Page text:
I feel delighted when I stumble upon Spanish words or phrases in children’s books — it always sparks memories of growing up in a bilingual household where we seamlessly alternated between Spanish and English to communicate.
These five books deftly weave Spanish into their storylines. They’re perfect for tweens looking to discover a small piece of home in their next read or who simply want to learn some Spanish as they flip the pages.
Arturo, a 13-year-old boy who lives in Miami, is pretty close with his abuela and he plans on spending his summer working at her restaurant called La Cocina — when he’s not playing basketball and hanging out with his mom’s super-cool goddaughter, Carmen, that is. But his plans change when a real estate developer seeks out to change the neighborhood as they know it. Can Arturo’s family keep their business alive?
Cartaya is a master at writing relatable characters and plots for tweens, and readers should check out his new novel, Marcus Vega Doesn’t Speak Spanish.
Ruthie and her family just moved from Cuba to New York City, and all she’s thinking about is having to learn a new language, settle into a new home, and make new friends. Then a car accident leaves her with a cast covering half of her body and she is completely and utterly stuck, unable to leave her bed for nearly a year. As the days, weeks, and months drag on, she must find ways to both entertain herself independently and connect with other people. This 2018 Pura Belpré Award winner is a tween-friendly meditation on life, forgiveness, resilience, and self-expression.
Return to Sender follows Mari Cruz and Tyler Paquette, two tweens who meet when Mari’s father and uncles are hired as migrant workers on the Paquettes’ struggling dairy farm. Mari desperately wants to find her mom, who went missing one day without a trace, and fears deportation. Meanwhile, Tyler is worried that his family will get in trouble for hiring undocumented immigrants. As the two families interact on the farm, empathy-building friendships begin to form, and Mari and Tyler become close confidantes who support each other through hardships.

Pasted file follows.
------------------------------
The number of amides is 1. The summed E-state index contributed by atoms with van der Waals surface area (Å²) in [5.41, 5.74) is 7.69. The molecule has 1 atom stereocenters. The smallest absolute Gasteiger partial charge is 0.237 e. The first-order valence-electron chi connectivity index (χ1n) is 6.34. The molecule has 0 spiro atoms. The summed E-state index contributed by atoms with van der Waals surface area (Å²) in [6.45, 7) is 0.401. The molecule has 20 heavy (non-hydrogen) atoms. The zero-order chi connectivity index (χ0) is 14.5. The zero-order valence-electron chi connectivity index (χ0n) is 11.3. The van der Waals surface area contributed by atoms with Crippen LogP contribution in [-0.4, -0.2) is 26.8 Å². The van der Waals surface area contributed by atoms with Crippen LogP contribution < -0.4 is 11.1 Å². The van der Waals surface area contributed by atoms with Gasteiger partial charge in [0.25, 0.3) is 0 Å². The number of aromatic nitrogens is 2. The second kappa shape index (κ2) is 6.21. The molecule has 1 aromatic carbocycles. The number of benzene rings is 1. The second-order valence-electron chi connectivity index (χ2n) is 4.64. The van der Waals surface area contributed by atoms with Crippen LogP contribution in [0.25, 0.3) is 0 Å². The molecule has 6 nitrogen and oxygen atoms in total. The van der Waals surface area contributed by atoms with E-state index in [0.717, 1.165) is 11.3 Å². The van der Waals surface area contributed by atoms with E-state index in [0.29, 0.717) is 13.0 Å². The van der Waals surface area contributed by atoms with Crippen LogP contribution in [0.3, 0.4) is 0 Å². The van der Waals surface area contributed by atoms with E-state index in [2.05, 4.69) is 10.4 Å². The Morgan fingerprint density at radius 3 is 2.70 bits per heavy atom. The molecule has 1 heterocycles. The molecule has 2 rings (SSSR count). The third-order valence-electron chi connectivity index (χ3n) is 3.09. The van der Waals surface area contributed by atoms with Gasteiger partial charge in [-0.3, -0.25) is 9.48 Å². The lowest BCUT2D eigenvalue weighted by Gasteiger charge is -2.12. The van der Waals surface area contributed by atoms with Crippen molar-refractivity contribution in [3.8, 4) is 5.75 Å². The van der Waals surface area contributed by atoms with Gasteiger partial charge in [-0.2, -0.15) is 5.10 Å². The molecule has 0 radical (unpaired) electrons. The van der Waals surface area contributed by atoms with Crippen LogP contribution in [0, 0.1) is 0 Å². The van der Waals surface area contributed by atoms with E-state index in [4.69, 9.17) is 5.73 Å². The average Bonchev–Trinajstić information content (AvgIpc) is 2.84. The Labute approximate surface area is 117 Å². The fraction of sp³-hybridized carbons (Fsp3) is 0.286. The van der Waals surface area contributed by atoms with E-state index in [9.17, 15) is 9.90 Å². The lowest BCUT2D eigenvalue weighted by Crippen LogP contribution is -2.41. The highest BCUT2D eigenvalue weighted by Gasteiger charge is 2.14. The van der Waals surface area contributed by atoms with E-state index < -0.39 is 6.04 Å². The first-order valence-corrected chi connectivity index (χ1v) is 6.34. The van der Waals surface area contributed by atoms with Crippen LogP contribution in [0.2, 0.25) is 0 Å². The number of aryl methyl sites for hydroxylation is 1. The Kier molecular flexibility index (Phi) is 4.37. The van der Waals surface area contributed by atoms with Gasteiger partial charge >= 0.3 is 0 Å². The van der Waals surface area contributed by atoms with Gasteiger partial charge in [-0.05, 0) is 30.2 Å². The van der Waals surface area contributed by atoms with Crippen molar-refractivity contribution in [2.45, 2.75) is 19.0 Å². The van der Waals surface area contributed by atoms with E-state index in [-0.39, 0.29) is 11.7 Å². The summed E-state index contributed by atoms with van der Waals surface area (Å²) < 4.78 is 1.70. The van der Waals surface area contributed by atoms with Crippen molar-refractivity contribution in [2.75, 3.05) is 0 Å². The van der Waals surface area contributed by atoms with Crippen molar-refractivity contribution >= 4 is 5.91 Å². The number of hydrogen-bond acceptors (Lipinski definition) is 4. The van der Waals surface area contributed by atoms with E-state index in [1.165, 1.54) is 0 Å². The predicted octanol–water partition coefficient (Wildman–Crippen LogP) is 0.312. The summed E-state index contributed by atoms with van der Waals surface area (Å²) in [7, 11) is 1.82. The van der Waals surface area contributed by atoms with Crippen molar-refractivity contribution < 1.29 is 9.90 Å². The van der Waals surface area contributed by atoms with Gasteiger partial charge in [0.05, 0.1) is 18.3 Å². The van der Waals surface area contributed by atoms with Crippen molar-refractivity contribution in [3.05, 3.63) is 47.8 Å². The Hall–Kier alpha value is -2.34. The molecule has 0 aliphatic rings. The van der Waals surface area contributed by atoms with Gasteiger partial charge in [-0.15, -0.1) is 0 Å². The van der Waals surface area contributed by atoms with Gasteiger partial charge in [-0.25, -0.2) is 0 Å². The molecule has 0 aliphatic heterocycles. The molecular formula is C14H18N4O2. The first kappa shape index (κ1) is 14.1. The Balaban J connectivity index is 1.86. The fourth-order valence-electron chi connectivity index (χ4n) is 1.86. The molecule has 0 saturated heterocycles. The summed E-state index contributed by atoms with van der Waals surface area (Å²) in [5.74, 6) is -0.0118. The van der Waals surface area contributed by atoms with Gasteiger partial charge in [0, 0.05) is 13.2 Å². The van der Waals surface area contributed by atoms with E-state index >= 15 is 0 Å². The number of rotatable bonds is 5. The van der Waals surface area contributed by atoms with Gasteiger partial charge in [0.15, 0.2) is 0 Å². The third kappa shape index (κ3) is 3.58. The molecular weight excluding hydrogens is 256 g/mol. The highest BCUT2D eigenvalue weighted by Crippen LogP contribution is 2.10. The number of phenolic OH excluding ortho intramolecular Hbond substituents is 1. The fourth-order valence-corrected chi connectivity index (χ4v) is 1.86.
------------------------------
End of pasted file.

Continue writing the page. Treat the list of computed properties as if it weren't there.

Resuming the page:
When Miata leaves something valuable — the folklórico skirt she borrowed from her mom, who wore it when she was a kid herself — on the bus, she begins to panic. Not only is the skirt irreplaceable, but she needs to wear it to perform a traditional folk dance in just days. Eager to avoid her parents finding out she lost the skirt, Miata sets out on a mission to track it down. Will she find it in time for the dance? A brief yet delightful tale that young readers will surely relate to.
Lupita’s family moved from Mexico to Texas several years ago, but she’s still trying to navigate her role in her family, with her friends, and at school. Then her mom is diagnosed with cancer. As the oldest sibling, she takes on the responsibility of raising her seven brothers and sisters, so that her dad can focus on Mami. Lupita’s thoughts and feelings are written as beautiful, emotion-filled free-verse poems.
Under the Mesquite is technically a young adult novel, but mature tween readers will find much to love in this coming-of-age story about love, loss, and hope.
What kids’ books that incorporate Spanish words and phrases into their narratives do you enjoy? Let us know your recommendations for tween readers in the comments below!